I Cantori offered a typically adventurous and persuasively sung season opener Saturday night in Thorne Hall at Occidental College. Six contemporary works in all, two of them premieres, made up the vocal ensemble's program, which director Edward Cansino wryly dubbed "Night of the Living Composers."
Most fascinating among them was Joan La Barbara's "to hear the wind roar" for small vocal ensemble, a descriptive piece on the sensations of a first skiing experience. Using an array of extended vocal techniques--including rhythmic huffs, puffs and gorilla grunts, singing while breathing in and out, and an effect that sounded like a squadron of model airplanes--the textless work unwound with reverent solemnity, occasionally falling into cliche in its sentiment, but overall a forceful and aurally piquant statement.
Kazuo Fukushima's brief "Shizu-uta" for soprano, women's voices, flutes and harp, a simple yet ravishing setting of a Japanese legend blending traditional and modernistic styles, impressed deeply as well.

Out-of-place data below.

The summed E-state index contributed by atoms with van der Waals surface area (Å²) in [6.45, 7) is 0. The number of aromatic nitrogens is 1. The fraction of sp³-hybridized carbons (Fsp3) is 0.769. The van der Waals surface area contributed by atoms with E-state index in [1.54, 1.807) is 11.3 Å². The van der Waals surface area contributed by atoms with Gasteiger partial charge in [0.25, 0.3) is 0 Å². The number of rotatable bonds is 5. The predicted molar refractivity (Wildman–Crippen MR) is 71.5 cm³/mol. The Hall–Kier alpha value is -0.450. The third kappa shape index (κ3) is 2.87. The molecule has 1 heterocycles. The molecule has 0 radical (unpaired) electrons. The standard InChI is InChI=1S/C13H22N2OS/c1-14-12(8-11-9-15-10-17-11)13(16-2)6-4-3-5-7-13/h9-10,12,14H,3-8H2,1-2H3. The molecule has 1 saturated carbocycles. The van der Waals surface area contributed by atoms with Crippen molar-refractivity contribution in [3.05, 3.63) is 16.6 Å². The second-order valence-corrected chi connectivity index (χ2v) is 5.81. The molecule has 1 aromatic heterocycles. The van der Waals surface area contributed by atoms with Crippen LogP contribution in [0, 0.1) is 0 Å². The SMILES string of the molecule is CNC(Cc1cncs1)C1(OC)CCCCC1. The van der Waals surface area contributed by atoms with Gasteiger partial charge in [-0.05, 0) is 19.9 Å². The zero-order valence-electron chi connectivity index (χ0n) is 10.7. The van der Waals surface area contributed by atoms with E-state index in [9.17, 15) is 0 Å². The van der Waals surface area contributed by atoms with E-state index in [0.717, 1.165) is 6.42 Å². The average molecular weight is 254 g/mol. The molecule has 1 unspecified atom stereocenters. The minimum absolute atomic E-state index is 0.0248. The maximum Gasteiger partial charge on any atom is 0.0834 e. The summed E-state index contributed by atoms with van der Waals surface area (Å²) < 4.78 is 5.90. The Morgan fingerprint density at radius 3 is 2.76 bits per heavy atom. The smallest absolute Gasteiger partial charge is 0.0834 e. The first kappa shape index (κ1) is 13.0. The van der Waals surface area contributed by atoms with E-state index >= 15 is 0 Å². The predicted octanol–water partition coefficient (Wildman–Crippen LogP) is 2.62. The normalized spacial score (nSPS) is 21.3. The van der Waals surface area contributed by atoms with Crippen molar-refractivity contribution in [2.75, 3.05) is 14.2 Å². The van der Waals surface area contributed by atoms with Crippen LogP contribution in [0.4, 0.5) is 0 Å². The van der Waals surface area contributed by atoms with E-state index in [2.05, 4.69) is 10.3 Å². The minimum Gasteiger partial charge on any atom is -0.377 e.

Enrique Gonzalez's "Me gustas cuando callas" for violin and soprano captured the stillness of Pablo Neruda's poem in spare, atonal counterpoint. Daniel Kessner's "Tre Solfeggi," a minimalist work for four voices, pulsed entertainingly.
The premiere of sections from Greg Fish's politically correct "Oratorio for a New World," in neo-Renaissance and neo-Indian styles with computer effects, seemed compromised by misgauged amplification: Its quick vocal trade-offs needed tighter control.
Cansino's own "Voyager," a kind of "Harold in Italy" through history, appeared to want it all ways at once. But its use of collage techniques and a cornucopia of instruments--from didjeridu to harpsichord--made glittering, exotic sounds.